I have recently been reading about the ‘What Scientists Read’ project, which aims to explore the influence of literature and the arts upon scientific thought and practice. The project has interviewed scientists across the Scottish Central Belt with a view to establishing what their literary predilections and influences are, analysing the different genres discussed and their impact upon scientific work. This project reminded me of a draft of an article in our archived papers of Conrad Hal Waddington, the developmental biologist, embryologist and geneticist who was Director of the Institute of Animal Genetics, Edinburgh and Buchanan Professor of Genetics at the University of Edinburgh from 1947-1975. The article, titled ‘What I Was Reading, Fifty Years Ago’, was published under the title ‘Fifty Years On’ in Nature (Volume 258, Issue 5530, pp. 20-21) in November 1975, two months after Waddington’s early death. The draft typescript, marked with Waddington’s annotations and crossings-out, outlines some of his main literary influences during the years 1925-30 when Waddington was aged 20-25. This was at a time before seminal works by T.S. Eliot and Ezra Pound changed the face of modern poetry, so Waddington at this time favoured ‘the English poets of the generation of Wilfrid Owen.’ He also had a keen interest in philosophy. From an early age, Waddington was heavily influenced by the philosopher A.N. Whitehead, lamenting that Whitehead ‘scarcely gets mentioned’, except in the context of being Bertrand Russell’s co-author of Principia Mathematica. Whitehead’s influence on Waddington strongly influenced his way of looking at the world, particularly his opposition to a division between mind and matter. Waddington felt that Whitehead ‘inoculated’ him against ‘the present epidemic intellectual disease, which causes people to argue that the reality of anything is proportional to the precision with which it can be defined in molecular or atomic terms.’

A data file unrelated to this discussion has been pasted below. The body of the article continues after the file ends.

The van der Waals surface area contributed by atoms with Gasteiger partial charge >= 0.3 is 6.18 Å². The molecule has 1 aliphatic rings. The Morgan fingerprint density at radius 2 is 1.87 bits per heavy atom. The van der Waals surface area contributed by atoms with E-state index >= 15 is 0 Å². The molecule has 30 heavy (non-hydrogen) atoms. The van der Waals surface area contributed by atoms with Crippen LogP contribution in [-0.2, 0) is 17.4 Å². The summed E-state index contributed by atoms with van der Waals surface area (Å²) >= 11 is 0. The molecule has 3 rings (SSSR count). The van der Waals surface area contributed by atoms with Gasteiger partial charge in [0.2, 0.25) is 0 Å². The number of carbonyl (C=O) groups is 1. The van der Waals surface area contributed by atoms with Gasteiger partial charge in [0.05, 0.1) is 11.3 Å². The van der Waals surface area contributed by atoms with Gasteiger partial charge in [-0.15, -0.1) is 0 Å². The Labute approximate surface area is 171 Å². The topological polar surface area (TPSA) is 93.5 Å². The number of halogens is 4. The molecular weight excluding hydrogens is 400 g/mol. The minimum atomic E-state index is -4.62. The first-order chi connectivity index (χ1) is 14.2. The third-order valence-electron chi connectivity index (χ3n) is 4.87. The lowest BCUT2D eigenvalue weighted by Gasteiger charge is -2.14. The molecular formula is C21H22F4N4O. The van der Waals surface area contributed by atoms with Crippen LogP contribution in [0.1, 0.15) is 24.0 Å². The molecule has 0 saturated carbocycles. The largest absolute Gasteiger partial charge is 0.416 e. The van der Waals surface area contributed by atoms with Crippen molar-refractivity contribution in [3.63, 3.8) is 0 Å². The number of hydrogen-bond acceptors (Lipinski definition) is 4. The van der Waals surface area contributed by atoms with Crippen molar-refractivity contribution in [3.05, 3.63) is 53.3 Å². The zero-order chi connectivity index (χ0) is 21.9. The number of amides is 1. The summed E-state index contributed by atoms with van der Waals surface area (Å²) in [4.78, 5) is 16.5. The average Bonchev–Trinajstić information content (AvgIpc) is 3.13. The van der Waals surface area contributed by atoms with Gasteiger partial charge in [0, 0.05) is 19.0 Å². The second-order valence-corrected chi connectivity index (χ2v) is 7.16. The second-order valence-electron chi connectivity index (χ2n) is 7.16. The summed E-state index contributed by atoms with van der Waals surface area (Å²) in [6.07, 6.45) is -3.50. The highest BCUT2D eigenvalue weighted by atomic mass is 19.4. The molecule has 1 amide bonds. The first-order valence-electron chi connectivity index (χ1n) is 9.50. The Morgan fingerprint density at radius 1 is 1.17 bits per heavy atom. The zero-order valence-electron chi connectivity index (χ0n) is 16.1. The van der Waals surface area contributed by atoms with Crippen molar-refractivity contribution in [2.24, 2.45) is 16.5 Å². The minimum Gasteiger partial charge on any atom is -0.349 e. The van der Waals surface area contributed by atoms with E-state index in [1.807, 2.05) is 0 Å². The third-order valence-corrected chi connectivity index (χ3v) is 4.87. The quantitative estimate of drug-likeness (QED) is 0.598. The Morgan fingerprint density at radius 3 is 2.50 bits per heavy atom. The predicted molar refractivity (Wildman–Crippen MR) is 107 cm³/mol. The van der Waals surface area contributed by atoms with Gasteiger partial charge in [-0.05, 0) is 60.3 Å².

Waddington was also intrigued by thinkers who ‘brought literary criticism and philosophy very near together’, such as I.A. Richards and C.K. Ogden. ‘I doubt’, Waddington muses, ‘if, today, you would find anywhere the intimate interplay between poetry, philosophy and the foundations of science, which Ogden and Richards displayed.’ Waddington’s admiration for this interplay mirrored his own wide-ranging interests. From folk dance and music to art, architecture, ecology, computer science, robotics and more, science for Waddington was always closely integrated within, and informed by, all aspects of man’s life in society and upon earth. What comes across throughout the article is Waddington’s feeling that the flexibility of his interests was partly a product of his time: ‘[i]t was absolutely natural to have interests in philosophy, poetry, even painting, and to allow them to show. This was well before there was considered to be any firm dividing line between the natural or the moral sciences, or even between those and the Arts.’ This ‘dividing line’ between the arts and sciences, famously discussed in a famous 1959 lecture ‘The Two Cultures and the Scientific Revolution’ by C.P. Snow (incidentally a Cambridge colleague of Waddington’s) is one of the things which the current ‘What Scientists Read Project’ is attempting to combat. Waddington’s article provides an intimate glimpse into his intellectual background and how literature influenced his personality and his approach to science. No doubt ‘What Scientists Read’ will provide similar valuable insights as it progresses; I look forward to seeing the results.
More information on ‘What Scientists Read’ here: http://www.whatscientistsread.com/
Clare Button, Project Archivist